"Live the reality and keep your feet on the ground because if you lift your feet off the ground you're very easy to carry backwards. And there's a few guys at Racing who will do just that to us next week. I don't believe Racing will offer anything on a plate to us; we're going to have to have to go over there and take what we can get."

With the incomparable O'Brien in their ranks -- also, a special mention to young Dominic Ryan, playing his 14th game while still languishing on an Academy contract -- it is difficult to see them being forced to take a backward step in Paris.

"I'm pretty sure we'll get some good news about Seanie in the very near future," said Schmidt. "I'm not sure what it's going to cost Leinster or the IRFU but he looks pretty good value for money at the moment. His energy -- he's so dynamic that he just inevitably has an impact.

"He is abrasive, he does carry with a real energy. The rough edges contribute to who he is and those little bits of subtlety he has can surprise teams and it does offer us a little bit of space when he does offload."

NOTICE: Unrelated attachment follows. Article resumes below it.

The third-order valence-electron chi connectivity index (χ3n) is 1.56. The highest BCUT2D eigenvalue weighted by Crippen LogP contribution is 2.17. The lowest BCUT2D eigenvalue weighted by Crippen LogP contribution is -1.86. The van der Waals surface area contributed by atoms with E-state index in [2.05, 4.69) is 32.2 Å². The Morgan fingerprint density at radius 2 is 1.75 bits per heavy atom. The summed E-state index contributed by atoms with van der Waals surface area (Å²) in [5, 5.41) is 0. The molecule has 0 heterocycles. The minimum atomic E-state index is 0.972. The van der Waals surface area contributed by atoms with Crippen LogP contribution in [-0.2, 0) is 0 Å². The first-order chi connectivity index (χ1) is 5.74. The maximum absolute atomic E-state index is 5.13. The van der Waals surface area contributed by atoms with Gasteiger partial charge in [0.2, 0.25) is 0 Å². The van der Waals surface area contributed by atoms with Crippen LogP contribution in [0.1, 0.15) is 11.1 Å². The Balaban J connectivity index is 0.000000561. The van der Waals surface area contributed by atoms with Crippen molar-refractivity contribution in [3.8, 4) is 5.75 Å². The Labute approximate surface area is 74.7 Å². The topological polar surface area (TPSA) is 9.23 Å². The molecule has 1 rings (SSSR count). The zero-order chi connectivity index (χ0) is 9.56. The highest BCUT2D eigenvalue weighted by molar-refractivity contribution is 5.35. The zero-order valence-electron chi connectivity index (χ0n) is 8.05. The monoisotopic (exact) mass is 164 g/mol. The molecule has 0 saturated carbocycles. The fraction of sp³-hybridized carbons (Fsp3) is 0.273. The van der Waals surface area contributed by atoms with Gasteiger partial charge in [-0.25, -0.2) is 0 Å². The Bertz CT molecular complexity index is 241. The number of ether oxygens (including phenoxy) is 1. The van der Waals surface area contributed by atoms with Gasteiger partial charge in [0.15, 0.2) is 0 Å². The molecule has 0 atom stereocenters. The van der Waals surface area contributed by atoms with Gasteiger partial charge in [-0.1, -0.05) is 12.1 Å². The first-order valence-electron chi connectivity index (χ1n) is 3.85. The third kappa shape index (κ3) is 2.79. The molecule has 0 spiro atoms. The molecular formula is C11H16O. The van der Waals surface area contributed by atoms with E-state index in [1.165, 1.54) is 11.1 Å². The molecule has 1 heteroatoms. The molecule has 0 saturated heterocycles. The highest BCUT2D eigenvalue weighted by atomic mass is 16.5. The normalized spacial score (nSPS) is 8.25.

The back-row and backline shared the scoring honours but every Leinster try featured significant contributions from backs and forwards in unison and each score featured at least one offload.

Michael Cheika won the Heineken Cup by affirming Leinster's pragmatism while reining in, though not entirely suffocating, the province's flair and invention. Schmidt has allowed his team off the leash while maintaining the integrity of set-piece; it is an intoxicating cocktail which fires the type of stunning potency as witnessed on Saturday.

"They've a very good set-piece, their scrum's very strong now, as is their line-out, they are as good defensively as they have been in past years but their attacking has gone to a new level under Joe."

So says Mark McCall, the subdued Saracens coach whose side, so exalted within the confines of little England, have patently failed to make the step up to the mark on the European stage, like so many of their predecessors save the obvious exceptions of Wasps and Leicester.


"They're the real deal, they've got quality across the board, they've strength in depth, they've got some experienced players but some unbelievably good young players coming through as well.